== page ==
For those who have ever taken a Spanish or French class, you know that language learning can not only be a bore, but very challenging. But the rewards of speaking many languages exceed just that of being fluent in more than one tongue.
So, when I first stumbled upon Duolingo about two years ago, I was very interested. While I don’t remember how I exactly discovered the service, I do know that I am glad that I found it. And today, I’ll be reviewing its iPad app, which was released just this summer. Find out what makes Duolingo so great right after the jump.
I have been taking Spanish classes for almost a year now, but feel as if I need a helping hand in order to get a firm grasp of the Spanish language as sometimes I find that certain words and phrases just will not stick in my head no matter what I do. Enter Spanish For Dummies, an app version of the popular book that goes by the same name.
Spanish For Dummies can teach you basic Continental Spanish from the comfort of your own home, using text, audio, and even games to make the learning process as fun and pain-free as possible. Hit the jump to read more.
こんにちは！お元気ですか？ At least that’s what you’ll be saying a couple of weeks after using Japanese from MindSnacks – a really fun and easy way to learn basic Japanese on your iPad (the phrase means, “Hello! How are you?”). I’m a real sucker for language learning apps (seeing as I learn German) and any new ones instantly attract my attention. But, most of the offerings out there on the App Store seem to just be either just phrasebooks, offering you the kind of vocabulary that you would only need to get by a tourist, or just flashcard apps where you have to memorise a list of set phrases, without actually understanding the language properly.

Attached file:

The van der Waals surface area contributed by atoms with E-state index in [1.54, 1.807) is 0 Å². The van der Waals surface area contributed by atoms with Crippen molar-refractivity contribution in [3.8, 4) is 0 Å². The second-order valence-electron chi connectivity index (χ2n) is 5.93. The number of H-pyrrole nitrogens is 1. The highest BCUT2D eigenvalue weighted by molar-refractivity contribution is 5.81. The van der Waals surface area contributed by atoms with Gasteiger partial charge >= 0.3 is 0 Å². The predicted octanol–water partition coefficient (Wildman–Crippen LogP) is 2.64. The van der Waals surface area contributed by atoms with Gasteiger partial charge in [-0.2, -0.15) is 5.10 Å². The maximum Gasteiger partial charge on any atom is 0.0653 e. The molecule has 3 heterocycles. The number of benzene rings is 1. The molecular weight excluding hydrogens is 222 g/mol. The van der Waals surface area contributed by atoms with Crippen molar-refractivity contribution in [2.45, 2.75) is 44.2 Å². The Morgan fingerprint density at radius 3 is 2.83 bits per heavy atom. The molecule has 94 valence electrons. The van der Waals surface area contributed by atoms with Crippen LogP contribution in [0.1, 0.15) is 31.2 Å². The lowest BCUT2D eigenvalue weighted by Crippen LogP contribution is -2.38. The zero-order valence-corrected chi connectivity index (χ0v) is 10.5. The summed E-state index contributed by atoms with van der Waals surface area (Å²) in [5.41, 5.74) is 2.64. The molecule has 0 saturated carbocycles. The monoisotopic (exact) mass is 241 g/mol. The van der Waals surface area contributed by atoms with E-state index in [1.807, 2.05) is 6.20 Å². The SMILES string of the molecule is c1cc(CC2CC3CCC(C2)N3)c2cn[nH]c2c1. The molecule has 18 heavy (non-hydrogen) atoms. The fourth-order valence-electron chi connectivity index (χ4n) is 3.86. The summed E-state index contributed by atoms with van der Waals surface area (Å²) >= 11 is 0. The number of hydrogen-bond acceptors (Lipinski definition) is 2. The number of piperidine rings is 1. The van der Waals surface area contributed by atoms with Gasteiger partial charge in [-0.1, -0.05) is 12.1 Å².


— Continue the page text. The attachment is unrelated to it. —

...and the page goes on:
Japanese is different, however. It uses a variety of different games and techniques to help you learn a language properly, instead of just repeating it parrot-fashion. MindSnacks, the developers, also offer similar apps for learning either French, German, Spanish, Italian, Portuguese or Chinese, but what really interested me about Japanese is precisely how the app teaches you to read the language (i.e. how does the user actually learn the Japanese characters), as the Japanese language is not only extremely difficult to learn for native speakers of English, but the many different writing systems (romanji, katakana, kanji and hiragana).
Let’s dive right in and find out if Japanese by MindSnacks is the best way to learn this fantastic and diverse language on your iPad.
It is now summer! You now have a whole lot of free time, right? Free time in which to do something productive. How about learning a language?
Normally learning a language would require college courses and hiring expensive tutors; well since it’s 2012, it’s about time to push into the 21st century with some very innovative language learning iPad apps.
We have assembled 10 of our most amazing apps designed for iPad that will enable you to learn your favored language this summer. So put on your learning cap and pick up your iPad and lets start our international voyage together!